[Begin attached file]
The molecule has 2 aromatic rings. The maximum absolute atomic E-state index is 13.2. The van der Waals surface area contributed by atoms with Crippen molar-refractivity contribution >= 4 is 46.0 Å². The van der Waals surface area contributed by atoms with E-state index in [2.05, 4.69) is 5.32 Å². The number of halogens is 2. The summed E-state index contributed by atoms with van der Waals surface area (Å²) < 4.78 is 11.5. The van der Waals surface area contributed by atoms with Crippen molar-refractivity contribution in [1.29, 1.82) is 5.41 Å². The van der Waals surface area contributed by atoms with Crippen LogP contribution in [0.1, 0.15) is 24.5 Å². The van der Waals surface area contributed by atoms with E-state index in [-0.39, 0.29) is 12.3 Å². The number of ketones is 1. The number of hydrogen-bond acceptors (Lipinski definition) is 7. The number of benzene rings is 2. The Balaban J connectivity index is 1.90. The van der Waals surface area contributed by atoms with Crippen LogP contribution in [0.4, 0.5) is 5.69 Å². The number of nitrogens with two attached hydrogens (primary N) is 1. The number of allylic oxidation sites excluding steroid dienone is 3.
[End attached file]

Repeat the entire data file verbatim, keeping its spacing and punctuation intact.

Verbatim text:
The molecule has 2 aromatic rings. The maximum absolute atomic E-state index is 13.2. The van der Waals surface area contributed by atoms with Crippen molar-refractivity contribution >= 4 is 46.0 Å². The van der Waals surface area contributed by atoms with E-state index in [2.05, 4.69) is 5.32 Å². The number of halogens is 2. The summed E-state index contributed by atoms with van der Waals surface area (Å²) < 4.78 is 11.5. The van der Waals surface area contributed by atoms with Crippen molar-refractivity contribution in [1.29, 1.82) is 5.41 Å². The van der Waals surface area contributed by atoms with Crippen LogP contribution in [0.1, 0.15) is 24.5 Å². The van der Waals surface area contributed by atoms with E-state index in [-0.39, 0.29) is 12.3 Å². The number of ketones is 1. The number of hydrogen-bond acceptors (Lipinski definition) is 7. The number of benzene rings is 2. The Balaban J connectivity index is 1.90. The van der Waals surface area contributed by atoms with Crippen LogP contribution in [0.4, 0.5) is 5.69 Å². The number of nitrogens with two attached hydrogens (primary N) is 1. The number of allylic oxidation sites excluding steroid dienone is 3.